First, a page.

One of the most powerful features of AWS Identity and Access Management (IAM) is its ability to issue temporary security credentials and grant controlled access to people in a network without having to define individual identities for each user (i.e., identity federation). This enables customers to extend their existing authentication systems and allow users to Single Sign-On (SSO) to the AWS Management Console.
Last November, we released sample code that will allow customers to create a federation proxy server that uses IAM roles to create temporary security credentials which can be used by Windows Active Directory users to Single Sign-On (SSO) to the AWS Management Console. Thousands of universities and government institutions currently use Shibboleth as their SSO authentication system across many disparate systems. We’ve received feedback from these customers who want a sample demonstrating how to leverage existing Shibboleth systems to easily enable SSO to the AWS Management Console.
The sample code empowers system architects and admins to configure Shibboleth and IAM so users can leverage AWS services while still managing the user’s credentials in their local directory. The sample allows federated users to log into the AWS Management Console without having to create individual IAM users. This approach of federating the use of AWS is a great way to expand and extend your organization’s ability to securely access AWS resources.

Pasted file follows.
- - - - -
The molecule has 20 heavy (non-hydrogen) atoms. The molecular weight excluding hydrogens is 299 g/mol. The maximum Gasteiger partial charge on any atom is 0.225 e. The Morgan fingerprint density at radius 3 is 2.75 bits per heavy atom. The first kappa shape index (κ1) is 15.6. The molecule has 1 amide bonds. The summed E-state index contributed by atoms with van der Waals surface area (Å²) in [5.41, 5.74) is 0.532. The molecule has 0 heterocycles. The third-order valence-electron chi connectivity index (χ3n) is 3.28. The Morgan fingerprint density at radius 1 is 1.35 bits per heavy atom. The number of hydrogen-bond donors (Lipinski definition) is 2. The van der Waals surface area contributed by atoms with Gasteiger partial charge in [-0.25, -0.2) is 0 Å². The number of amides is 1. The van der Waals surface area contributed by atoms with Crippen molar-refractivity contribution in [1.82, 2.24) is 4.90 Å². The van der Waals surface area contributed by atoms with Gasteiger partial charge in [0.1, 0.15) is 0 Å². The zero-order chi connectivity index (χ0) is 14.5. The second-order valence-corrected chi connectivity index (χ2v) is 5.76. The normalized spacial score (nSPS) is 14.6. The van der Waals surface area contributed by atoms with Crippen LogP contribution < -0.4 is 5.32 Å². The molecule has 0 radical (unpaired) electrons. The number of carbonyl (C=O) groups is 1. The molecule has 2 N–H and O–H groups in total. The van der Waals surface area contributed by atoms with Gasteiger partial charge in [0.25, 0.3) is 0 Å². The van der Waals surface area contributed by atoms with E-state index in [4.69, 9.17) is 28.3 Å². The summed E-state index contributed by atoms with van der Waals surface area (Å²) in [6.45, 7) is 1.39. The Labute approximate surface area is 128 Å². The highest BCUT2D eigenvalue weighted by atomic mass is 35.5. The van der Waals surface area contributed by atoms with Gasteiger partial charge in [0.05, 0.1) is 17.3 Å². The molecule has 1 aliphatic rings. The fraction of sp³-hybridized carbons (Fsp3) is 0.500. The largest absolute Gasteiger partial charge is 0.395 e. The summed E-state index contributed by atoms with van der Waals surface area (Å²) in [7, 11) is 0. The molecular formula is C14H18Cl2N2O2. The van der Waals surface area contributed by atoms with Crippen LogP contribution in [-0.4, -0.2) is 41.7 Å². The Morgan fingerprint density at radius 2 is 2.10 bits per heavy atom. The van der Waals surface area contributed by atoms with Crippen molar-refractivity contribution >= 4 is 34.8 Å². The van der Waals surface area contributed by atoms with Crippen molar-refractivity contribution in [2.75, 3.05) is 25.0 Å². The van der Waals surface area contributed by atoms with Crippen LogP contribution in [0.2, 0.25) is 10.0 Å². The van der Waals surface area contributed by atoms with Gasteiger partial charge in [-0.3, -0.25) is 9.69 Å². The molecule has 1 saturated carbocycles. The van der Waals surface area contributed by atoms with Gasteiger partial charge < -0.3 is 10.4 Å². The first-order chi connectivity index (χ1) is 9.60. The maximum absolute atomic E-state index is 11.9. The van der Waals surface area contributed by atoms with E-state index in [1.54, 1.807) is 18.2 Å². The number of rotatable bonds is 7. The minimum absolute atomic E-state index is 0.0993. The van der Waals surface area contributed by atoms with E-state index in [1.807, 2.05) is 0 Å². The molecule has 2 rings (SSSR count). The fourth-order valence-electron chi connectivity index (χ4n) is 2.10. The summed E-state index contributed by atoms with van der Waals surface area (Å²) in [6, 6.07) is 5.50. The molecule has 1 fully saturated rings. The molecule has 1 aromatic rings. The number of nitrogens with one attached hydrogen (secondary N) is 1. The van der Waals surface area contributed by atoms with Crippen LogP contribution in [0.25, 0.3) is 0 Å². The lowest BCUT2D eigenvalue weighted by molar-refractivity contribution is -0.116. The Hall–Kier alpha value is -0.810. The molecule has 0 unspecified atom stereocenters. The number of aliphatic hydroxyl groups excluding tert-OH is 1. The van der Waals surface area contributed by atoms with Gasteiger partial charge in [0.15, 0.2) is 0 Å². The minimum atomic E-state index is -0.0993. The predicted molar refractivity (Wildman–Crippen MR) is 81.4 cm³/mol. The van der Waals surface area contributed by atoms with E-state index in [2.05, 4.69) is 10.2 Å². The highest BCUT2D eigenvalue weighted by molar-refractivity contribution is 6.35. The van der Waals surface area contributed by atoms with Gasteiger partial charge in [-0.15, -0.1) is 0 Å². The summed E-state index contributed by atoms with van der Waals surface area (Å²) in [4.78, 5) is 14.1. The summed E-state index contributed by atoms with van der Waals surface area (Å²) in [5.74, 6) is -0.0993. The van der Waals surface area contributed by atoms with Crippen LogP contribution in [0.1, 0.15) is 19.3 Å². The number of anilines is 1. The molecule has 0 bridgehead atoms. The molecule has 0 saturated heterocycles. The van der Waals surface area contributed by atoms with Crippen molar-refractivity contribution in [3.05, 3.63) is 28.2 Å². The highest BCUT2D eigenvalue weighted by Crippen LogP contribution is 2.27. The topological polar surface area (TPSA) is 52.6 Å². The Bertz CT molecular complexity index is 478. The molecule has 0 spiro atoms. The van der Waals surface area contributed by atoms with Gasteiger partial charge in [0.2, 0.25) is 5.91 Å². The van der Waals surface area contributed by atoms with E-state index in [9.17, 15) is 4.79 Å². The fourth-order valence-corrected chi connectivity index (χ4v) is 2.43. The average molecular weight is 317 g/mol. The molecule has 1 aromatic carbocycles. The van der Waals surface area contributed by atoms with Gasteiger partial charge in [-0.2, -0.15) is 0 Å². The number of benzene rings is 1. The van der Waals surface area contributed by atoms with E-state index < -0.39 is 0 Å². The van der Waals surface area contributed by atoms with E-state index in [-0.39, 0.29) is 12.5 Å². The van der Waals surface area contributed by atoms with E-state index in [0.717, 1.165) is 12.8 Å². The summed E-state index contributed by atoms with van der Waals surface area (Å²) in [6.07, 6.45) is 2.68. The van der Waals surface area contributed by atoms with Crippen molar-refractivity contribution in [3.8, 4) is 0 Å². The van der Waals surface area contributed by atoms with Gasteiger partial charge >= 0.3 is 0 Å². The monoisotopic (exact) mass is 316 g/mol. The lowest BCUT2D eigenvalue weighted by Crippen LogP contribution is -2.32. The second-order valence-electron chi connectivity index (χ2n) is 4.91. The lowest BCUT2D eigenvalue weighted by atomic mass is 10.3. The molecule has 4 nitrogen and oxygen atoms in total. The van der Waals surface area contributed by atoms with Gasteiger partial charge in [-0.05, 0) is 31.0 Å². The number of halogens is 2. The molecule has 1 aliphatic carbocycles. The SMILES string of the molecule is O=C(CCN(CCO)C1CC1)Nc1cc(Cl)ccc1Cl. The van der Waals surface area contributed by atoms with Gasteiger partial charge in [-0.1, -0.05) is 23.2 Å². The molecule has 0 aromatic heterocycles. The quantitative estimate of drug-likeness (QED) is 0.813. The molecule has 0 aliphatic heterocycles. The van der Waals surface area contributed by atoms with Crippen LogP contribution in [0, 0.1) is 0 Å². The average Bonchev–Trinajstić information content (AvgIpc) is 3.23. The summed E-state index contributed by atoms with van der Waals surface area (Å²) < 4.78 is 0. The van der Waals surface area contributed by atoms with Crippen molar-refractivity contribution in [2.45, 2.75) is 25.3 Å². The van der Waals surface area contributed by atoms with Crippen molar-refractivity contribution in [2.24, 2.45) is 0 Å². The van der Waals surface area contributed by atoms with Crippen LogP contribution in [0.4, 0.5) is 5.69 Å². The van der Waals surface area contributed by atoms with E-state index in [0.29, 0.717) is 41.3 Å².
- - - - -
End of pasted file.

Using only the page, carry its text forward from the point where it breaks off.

Consider the following example. If a professor of a university would like to have her students use AWS for a class assignment, instead of creating an IAM user for every student, she can leverage the sample proxy to grant students access via their Shibboleth credentials. Implementing SSO with Shibboleth means that students continue to use the same set of credentials they commonly access other university systems with, while ensuring the username and password is never shared with untrusted systems.
Here’s how it works:
- User A browses to the proxy URL and is prompted to login with Shibboleth credentials
- Once the user’s credentials are validated, all IAM roles that match assertions are listed in a drop-down box.
- The user selects the IAM role that he would like to use and then clicks “Sign in to the AWS Console”.
- The proxy then retrieves the necessary information from the SAML token and then calls the AssumeRoleRequest API. Using the temporary security credentials received in the AssumeRoleResponse, the proxy server is able to construct a temporary sign-in URL which is used to redirect the user to the AWS Management Console.
The Step-by-Step instructions in the article will help you get started quickly and walks through the process of installing the sample code, creating the federation partnership, configuring roles in AWS IAM, and deploying the sample proxy.
We would love to get your feedback on whether this sample code is useful to you or not and how we can improve the federation proxy functionality even further. We can’t wait to hear from you. Please provide your comments below.